Dave Brauer-Rieke – « Walking With »

Deutsch: Weisheit der Völker – Theologie des Volkes
Italiano: Sapienza e teologia del popolo
Português: Sabedoria e teologia do povo
Français: Sagesse et théologie du peuple
Español: Sabiduría y teología del pueblo
中國人: 人民的智慧和神學
English: Wisdom and People’s Theology

Dave Brauer-Rieke – « Walking with »

Happy are those whose help is the God of Jacob,
whose hope is in the Lord their God,
who made heaven and earth, the sea, and all that is in them;
who keeps faith forever;
who executes justice for the oppressed;
who gives food to the hungry.

The Lord sets the prisoners free; the Lord opens the eyes of the blind.
The Lord lifts up those who are bowed down; the Lord loves the righteous.
The Lord watches over the strangers; he upholds the orphan and the widow,

but the way of the wicked he brings to ruin.
Pslm 146,5-9

The line between vulnerability and victimization is thin. We know this from lived experience, and we read this truth in Scripture. 

Vulnerability itself is not a problem. Vulnerability exists hand in hand with great beauty, wisdom, insight and humility. Humanly speaking, there is a part of each of us that is vulnerable. This is to be valued. In the broader sphere of creation, we observe micro-climates that nurture more tenuous forms of life. This is God’s way. Likewise, human communities of character and care lift up the “stranger, the orphan and the widow”. The command to care for such people is clear. However, what ‘should be’ is not always ‘what is.’

My personal history and life journey weaves through experiences of vulnerability, victimization, privilege, fear and faithfulness. As a fourth generation German American I know that people like my great-grandparents fled Germany in part because of poverty, disease and oppression. I know that German Americans in the U.S. were suspect, and between the first and second world wars some were imprisoned in internment camps. However, this is no longer the case, and I recognize that as a white, heterosexual male of European dissent, I am now among the privileged and powerful in my world. So it is that I wrestle with both faith and forgetfulness in my life today.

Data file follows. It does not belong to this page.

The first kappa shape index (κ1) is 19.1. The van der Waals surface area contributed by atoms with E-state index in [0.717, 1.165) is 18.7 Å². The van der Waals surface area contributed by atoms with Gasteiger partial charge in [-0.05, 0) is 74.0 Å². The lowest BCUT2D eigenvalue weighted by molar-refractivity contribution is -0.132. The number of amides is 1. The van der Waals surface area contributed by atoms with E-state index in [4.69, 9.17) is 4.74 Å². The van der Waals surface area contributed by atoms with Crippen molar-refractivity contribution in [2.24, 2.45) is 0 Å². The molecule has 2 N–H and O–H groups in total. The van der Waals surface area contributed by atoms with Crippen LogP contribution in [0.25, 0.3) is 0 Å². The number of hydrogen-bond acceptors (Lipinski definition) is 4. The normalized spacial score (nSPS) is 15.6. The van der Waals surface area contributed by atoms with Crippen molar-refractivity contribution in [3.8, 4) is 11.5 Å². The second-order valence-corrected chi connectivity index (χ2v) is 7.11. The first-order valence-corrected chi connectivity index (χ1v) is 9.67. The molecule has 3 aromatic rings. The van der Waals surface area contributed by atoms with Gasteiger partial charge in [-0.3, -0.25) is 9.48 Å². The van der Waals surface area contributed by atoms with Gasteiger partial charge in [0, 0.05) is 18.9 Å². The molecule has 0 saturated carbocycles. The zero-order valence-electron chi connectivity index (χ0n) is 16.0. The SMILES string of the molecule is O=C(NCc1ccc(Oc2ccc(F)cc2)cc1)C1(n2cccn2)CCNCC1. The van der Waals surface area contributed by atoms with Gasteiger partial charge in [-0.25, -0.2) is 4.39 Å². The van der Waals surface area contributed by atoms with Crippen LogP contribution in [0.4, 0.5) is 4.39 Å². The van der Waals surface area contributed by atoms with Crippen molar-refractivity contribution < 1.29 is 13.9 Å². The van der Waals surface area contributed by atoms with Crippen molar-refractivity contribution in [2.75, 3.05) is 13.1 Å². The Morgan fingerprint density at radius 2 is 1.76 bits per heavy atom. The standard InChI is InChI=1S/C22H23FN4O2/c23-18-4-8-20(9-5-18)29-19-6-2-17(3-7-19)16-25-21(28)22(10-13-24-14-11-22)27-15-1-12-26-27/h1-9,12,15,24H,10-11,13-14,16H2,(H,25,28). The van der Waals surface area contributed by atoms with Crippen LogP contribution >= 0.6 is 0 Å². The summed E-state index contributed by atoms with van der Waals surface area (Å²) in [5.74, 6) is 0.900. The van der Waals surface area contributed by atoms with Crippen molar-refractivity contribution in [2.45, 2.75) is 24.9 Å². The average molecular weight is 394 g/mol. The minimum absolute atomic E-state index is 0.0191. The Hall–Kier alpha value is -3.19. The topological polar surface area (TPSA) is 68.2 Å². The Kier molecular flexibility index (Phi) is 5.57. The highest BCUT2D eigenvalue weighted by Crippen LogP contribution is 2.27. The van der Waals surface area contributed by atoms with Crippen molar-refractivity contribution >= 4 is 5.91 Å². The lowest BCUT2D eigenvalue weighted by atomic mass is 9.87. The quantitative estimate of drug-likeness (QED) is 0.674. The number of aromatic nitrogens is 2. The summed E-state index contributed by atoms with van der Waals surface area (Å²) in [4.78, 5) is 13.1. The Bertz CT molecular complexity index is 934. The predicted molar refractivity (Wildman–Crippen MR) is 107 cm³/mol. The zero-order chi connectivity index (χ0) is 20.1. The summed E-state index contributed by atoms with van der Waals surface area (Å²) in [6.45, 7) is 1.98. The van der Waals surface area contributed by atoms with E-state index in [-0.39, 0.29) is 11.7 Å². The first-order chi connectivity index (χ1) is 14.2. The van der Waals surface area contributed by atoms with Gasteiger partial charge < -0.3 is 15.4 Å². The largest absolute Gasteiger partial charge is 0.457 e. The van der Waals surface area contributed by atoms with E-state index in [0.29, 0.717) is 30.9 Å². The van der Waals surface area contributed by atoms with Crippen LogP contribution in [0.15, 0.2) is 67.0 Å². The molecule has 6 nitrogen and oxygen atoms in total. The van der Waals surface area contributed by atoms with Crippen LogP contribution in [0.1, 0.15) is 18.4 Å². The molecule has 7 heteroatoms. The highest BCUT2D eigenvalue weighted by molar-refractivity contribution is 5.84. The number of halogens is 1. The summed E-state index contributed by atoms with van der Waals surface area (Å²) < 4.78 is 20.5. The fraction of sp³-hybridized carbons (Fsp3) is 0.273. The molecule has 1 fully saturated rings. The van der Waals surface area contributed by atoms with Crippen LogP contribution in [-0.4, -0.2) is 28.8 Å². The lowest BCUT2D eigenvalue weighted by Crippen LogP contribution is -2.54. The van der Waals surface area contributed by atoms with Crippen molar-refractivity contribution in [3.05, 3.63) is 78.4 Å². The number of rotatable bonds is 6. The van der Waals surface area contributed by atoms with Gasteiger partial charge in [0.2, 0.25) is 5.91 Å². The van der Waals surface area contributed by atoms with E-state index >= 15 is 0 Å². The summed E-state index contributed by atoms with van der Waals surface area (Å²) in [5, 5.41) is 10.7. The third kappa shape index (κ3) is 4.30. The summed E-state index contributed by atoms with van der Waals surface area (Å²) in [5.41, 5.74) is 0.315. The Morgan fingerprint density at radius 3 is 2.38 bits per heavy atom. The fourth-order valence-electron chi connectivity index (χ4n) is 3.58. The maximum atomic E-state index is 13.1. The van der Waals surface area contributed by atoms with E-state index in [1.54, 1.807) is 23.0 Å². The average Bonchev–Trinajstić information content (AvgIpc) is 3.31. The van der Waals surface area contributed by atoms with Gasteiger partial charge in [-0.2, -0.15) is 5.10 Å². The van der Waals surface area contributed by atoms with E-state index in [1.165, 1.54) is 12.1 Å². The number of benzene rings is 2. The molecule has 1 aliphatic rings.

The line between vulnerability and victimization is often crossed when we forget, fear, or simply pervert our faith to favor the few. Despite my best intentions, I grew up in the United States wholly ignorant of the genocide of Indigenous Peoples who cared for this land before colonization. The stories of Pilgrims and Indians which I was taught in school were deeply flawed. As a child and young adult systemic racism, even as a concept, was not in my theological tool kit. “Sin” was personal, “truth” imported, and “spirituality” existed in another realm of experience. When people think this way, vulnerability easily leads to victimization – and those who victimize may be totally blind to what they do. 

How can “obispo” be blind? My very title demands that I see.

There are histories other than mine. The World War II experience of German Americans may be my story, but the gift of Mexican agricultural workers during this same period is another. During World War II Mexico sent men to work the fields of Oregon – where I live – while North Americans, who usually did this work, went overseas to fight. Often these Mexican allies would live in barracks and march out to fields in military formation. This was a part of Mexico’s contribution to the war effort. After the war, Mexican agriculture assistance continued, and it was highly valued by local farmers. Yet, somewhere between Oregon circa 1945 and the present these neighbors and colleagues have become “illegal immigrants.” Today they and their families are at risk.

Why did I not see this happening?

Oregon Lutherans have now awakened to this deep injustice. In the summer of 2016 we designated ourselves a “Sanctuary Synod.” (“Synod” is the Lutheran term for “Diocese”.). Many of us feel betrayed by our own government and can’t understand what happened to the values we thought our country held. “Give me your tired, your poor, your huddled masses yearning to breathe free …” it says on the Statue of Liberty. German and Scandinavian American Lutherans, for this is still how we think of ourselves, were among those huddled masses welcomed to this land. Since 1939 Lutheran Immigration and Refugee Services have helped settle people in America from all around the globe. Yet, now our country’s president wants to build a wall between us and Mexico. We are told that those who come from the south are murders, rapists and the dregs of society. 

How did we get to such a place? Why are we just now wakening to these lies?